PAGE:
Part 2 in a 4 part series examining the next steps for proptech in 2017
Property is not just a transaction based on numbers and facts - it's an industry in which emotions play a strong supporting role. As we outlined in our previous article Is Emotion Holding Back Proptech in Home Sales, emotion is one of the key players that factors into purchasing a home, often whisked up with contracts, moving boxes, and change-of-address forms into a frenzied tornado. Besides obvious details like location, price, and size, moving into a new home can carry a wealth of feelings: joy, anxiety, excitement, shame, hope, despair - just to name a few.
On the other side of the coin is rented accommodation. Moving into a space that you will temporarily call home certainly brings a price tag, but a much lower one than in the case of purchasing a home. If purchasing a home is so laden with emotion, what barriers to proptech exist in rented accommodation and the potential innovation it could bring if the emotional burden is not as great? Perhaps the barriers aren’t as strong, and perhaps that’s due in large part to a specific demographic: millennials.
When you compare the amount of money needed to purchase a property versus rent one, there is a large discrepancy. Purchasing a property includes a down payment, which is at least 5% of the property's price, as well as monthly mortgage payments, the combination of which can comprise a substantial portion of a person's net worth, not to mention the percentage of income that it comprises. Compare that to the deposit required for rented accommodation, on the other hand, and the difference is huge, not to mention the deposit for rented accommodation is only held during the time of occupancy and then returned to the tenant. And although monthly rent is a considerable expense and the work required to earn that rent payment is no easy feat, which would surely conjure up plenty of emotions in the process of renting a home, the benefits from a rent check only last 28 to 31 days, and then one must invest earnings into their temporary home yet again the next month, and for the rest of the months stipulated in the lease agreement. At the heart of temporary accommodation is the fact that it is temporary, that one’s funds only pay for a limited span of housing, thus reducing emotional ties to rented homes.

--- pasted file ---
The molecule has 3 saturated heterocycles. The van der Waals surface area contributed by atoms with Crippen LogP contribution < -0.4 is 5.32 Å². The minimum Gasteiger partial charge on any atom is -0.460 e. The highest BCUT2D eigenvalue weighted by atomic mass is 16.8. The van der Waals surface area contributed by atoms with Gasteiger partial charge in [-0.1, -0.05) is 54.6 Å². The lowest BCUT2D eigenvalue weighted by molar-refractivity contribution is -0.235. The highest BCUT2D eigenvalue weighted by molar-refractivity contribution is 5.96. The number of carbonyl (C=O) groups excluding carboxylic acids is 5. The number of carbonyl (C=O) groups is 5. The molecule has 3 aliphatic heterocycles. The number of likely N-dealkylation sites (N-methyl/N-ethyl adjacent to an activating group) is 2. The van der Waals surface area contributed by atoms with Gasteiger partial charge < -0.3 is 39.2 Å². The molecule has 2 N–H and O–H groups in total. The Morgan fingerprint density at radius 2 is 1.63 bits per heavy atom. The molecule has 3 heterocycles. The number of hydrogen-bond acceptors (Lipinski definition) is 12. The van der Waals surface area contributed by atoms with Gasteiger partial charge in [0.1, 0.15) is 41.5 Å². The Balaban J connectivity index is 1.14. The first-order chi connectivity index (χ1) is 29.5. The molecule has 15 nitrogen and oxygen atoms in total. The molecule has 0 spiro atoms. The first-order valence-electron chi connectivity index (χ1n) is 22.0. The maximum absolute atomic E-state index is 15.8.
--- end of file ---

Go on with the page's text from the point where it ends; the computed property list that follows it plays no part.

When you use the camera on the other side of the mobile device and start taking photos of things that a millennial can use to curate an online perception of themselves - their home, for example - that's when proptech could strike gold.
If the emotions that accompany a home purchase do not factor in as strongly when renting a home, the barriers to proptech are likely to not be as formidable; factoring in the average demographic of renters shows another way in which proptech may be able to get its foot in the door. In the UK, the English Housing Survey 2014-15 found that individuals aged 24-35 were more likely to rent privately than to use a mortgage to buy a property; what’s more, a study of US renters by Trulia found that nearly 72% of residents aged 18 to 34 rented their homes in 2014. The age ranges in both countries encompass the millennial generation, which was also the first generation to grow up with the internet and mobile tech. Some tech companies may already be catching on: TechCrunch recently wrote about some of the innovation that has been popping up in the private rental market, suggesting certain innovators may be taking advantage of millennials' willingness to use proptech solutions when renting a home.
A particular social convention of millennials suggest they would be a willing participant in proptech, a convention that is now so common it has an entry in most major dictionaries: the selfie. A 2015 survey by Frames Direct and Now Sourcing found that millennials spend more than one hour per week on selfies; but millennials' love of selfies doesn't stop at just photos of themselves. When you use the camera on the other side of the mobile device and start taking photos of things that a millennial can use to curate an online perception of themselves - their home, for example - that's when proptech could strike gold.
When a person sees a detailed report of their property, whether tenant or landlord, they subconsciously feel positive emotions when they receive a description of something that belongs to them, especially lots of photos and a list of improvements that will improve its condition even further. Even if it is just a tenant renting a property, it is temporarily their home, hence they are interested in it. And if that tenant is a millennial and can post an impressive professional photo from an online rental or lettings portal, they will be more likely to have a positive impression of proptech and be more likely to use it in the future.
Proptech in rented accommodation provides a large percentage of potential renters, millennials, with a familiar way to engage. Think of the property inspection report as a Facebook page for the property: report photos and text give a detailed description of a property in a format that’s easily recognized by millennials; the same could be said for an online listings website. When you combine the rise of digital engagement platforms in rented accommodation with the lower emotional connection renters have to their homes, proptech is rife for adoption by millennials. What will be the proptech innovations that strike a chord, and which will be discarded on the digital cutting-room floor? Perhaps we should ask a millennial.